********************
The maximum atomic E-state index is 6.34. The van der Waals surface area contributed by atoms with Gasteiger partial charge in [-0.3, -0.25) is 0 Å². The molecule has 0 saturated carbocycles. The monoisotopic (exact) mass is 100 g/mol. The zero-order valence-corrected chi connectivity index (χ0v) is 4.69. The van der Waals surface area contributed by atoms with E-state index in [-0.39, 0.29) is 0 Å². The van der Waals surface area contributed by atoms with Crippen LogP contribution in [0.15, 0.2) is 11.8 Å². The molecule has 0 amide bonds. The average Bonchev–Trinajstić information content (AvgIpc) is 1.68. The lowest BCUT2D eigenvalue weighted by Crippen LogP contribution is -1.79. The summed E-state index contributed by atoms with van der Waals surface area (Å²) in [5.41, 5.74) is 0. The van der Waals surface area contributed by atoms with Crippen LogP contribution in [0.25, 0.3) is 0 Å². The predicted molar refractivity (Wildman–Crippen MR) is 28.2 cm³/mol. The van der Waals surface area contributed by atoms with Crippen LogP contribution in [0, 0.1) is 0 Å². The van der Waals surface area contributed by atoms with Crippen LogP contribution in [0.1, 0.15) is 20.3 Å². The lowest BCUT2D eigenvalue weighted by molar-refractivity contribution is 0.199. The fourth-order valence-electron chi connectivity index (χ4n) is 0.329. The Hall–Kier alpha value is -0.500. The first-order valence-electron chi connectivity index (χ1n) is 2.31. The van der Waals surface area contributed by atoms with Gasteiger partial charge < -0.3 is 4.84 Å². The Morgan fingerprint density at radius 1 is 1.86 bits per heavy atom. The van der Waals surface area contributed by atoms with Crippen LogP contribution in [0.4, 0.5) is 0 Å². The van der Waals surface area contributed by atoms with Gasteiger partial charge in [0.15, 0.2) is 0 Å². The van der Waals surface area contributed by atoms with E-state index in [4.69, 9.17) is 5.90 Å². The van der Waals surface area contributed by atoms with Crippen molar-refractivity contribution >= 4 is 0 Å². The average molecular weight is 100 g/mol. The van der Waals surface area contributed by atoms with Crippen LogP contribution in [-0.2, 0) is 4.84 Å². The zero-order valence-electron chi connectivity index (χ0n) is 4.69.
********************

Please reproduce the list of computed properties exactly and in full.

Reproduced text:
The maximum atomic E-state index is 6.34. The van der Waals surface area contributed by atoms with Gasteiger partial charge in [-0.3, -0.25) is 0 Å². The molecule has 0 saturated carbocycles. The monoisotopic (exact) mass is 100 g/mol. The zero-order valence-corrected chi connectivity index (χ0v) is 4.69. The van der Waals surface area contributed by atoms with E-state index in [-0.39, 0.29) is 0 Å². The van der Waals surface area contributed by atoms with Crippen LogP contribution in [0.15, 0.2) is 11.8 Å². The molecule has 0 amide bonds. The average Bonchev–Trinajstić information content (AvgIpc) is 1.68. The lowest BCUT2D eigenvalue weighted by Crippen LogP contribution is -1.79. The summed E-state index contributed by atoms with van der Waals surface area (Å²) in [5.41, 5.74) is 0. The van der Waals surface area contributed by atoms with Crippen LogP contribution in [0.25, 0.3) is 0 Å². The predicted molar refractivity (Wildman–Crippen MR) is 28.2 cm³/mol. The van der Waals surface area contributed by atoms with Crippen LogP contribution in [0, 0.1) is 0 Å². The van der Waals surface area contributed by atoms with Crippen LogP contribution in [0.1, 0.15) is 20.3 Å². The lowest BCUT2D eigenvalue weighted by molar-refractivity contribution is 0.199. The fourth-order valence-electron chi connectivity index (χ4n) is 0.329. The Hall–Kier alpha value is -0.500. The first-order valence-electron chi connectivity index (χ1n) is 2.31. The van der Waals surface area contributed by atoms with Gasteiger partial charge < -0.3 is 4.84 Å². The Morgan fingerprint density at radius 1 is 1.86 bits per heavy atom. The van der Waals surface area contributed by atoms with Crippen LogP contribution in [0.4, 0.5) is 0 Å². The van der Waals surface area contributed by atoms with Gasteiger partial charge in [0.15, 0.2) is 0 Å². The van der Waals surface area contributed by atoms with E-state index in [4.69, 9.17) is 5.90 Å². The van der Waals surface area contributed by atoms with Crippen molar-refractivity contribution >= 4 is 0 Å². The average molecular weight is 100 g/mol. The van der Waals surface area contributed by atoms with Crippen LogP contribution in [-0.2, 0) is 4.84 Å². The zero-order valence-electron chi connectivity index (χ0n) is 4.69.